Measuring systems thinking

Systems thinking has been promoted as a way to improve human–environmental interactions, but analytical approaches to measure degrees of systems thinking remain elusive. If more complex thinking does improve sustainable decision-making, new methods to validate this prevalent hypothesis must be developed.

US Supreme Court Justice Potter Stewart famously said “I know it when I see it” when defining what should, and should not, be considered pornography1. In his statement, Justice Stewart was communicating a frustration with trying to assess whether observable objects belong to one category, or another, under conditions when criteria for inclusion do not clearly exist. Assessing the degree of ‘systems thinking’ in environmental decision-making is very similar to the difficulty and ambiguity that Justice Stewart expressed in his simple statement. Even though the degree of systems thinking is thought to be both obvious and essential for solving complex social and environmental problems, criteria for what constitutes evidence of systems thinking is highly underdeveloped. In this issue of Nature Sustainability Levy and colleagues2 try to address what it means to be a systems thinker by combining motifs found in decision-maker mental models and provide novel empirical ways to measure the elusive construct. Such methods will allow researchers to test hypotheses related to complexity of mental model structure and determine whether they do actually correlate with improved decision-making and environmental outcomes.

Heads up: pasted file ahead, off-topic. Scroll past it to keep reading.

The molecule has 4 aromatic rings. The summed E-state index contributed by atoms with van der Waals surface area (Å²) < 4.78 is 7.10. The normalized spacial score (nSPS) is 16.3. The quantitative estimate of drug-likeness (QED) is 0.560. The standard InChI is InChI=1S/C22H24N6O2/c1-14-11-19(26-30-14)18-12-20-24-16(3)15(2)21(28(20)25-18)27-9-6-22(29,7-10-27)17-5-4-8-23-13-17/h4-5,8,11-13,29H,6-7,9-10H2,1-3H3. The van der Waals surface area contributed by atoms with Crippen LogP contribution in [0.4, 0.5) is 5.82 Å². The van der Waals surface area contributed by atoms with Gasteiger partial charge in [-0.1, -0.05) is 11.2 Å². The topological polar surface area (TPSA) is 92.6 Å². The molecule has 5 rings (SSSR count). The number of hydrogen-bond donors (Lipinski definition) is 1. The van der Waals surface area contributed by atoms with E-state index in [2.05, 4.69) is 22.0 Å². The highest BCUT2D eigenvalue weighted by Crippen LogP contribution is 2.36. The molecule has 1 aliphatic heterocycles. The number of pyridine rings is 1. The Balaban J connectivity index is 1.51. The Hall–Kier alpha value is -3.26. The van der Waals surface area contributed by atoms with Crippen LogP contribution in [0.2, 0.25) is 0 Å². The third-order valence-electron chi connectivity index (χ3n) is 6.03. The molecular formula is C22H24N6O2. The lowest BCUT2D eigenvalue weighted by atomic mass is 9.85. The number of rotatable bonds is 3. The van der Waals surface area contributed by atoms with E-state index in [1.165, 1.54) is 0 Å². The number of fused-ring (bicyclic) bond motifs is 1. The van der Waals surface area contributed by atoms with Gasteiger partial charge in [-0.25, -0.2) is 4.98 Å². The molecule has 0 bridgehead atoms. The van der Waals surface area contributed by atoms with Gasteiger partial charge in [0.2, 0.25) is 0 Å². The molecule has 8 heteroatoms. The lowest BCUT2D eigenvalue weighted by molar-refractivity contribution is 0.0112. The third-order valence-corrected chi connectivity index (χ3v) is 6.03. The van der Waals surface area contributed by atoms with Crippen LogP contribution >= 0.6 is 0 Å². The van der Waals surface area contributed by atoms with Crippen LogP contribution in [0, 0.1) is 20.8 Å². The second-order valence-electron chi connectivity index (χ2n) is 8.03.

General systems theory, the interdisciplinary study of systems, both natural and manmade, has been around for more than 75 years3. The idea is somewhat straightforward: that the world is composed of various systems, with inter-related but independent parts, which interact and produce complex outcomes. Understanding these various systems requires that we make models, either informal mental models or formalized computer models4, that draw conceptual boundaries around a system and identify how a system’s structure relates to its behaviour and function5. If our conceptual models of a system sufficiently align with reality, then we can better predict its behaviour, consider possible outcomes and therefore improve our decision-making about complex social or environmental problems. But do people think in terms of systems?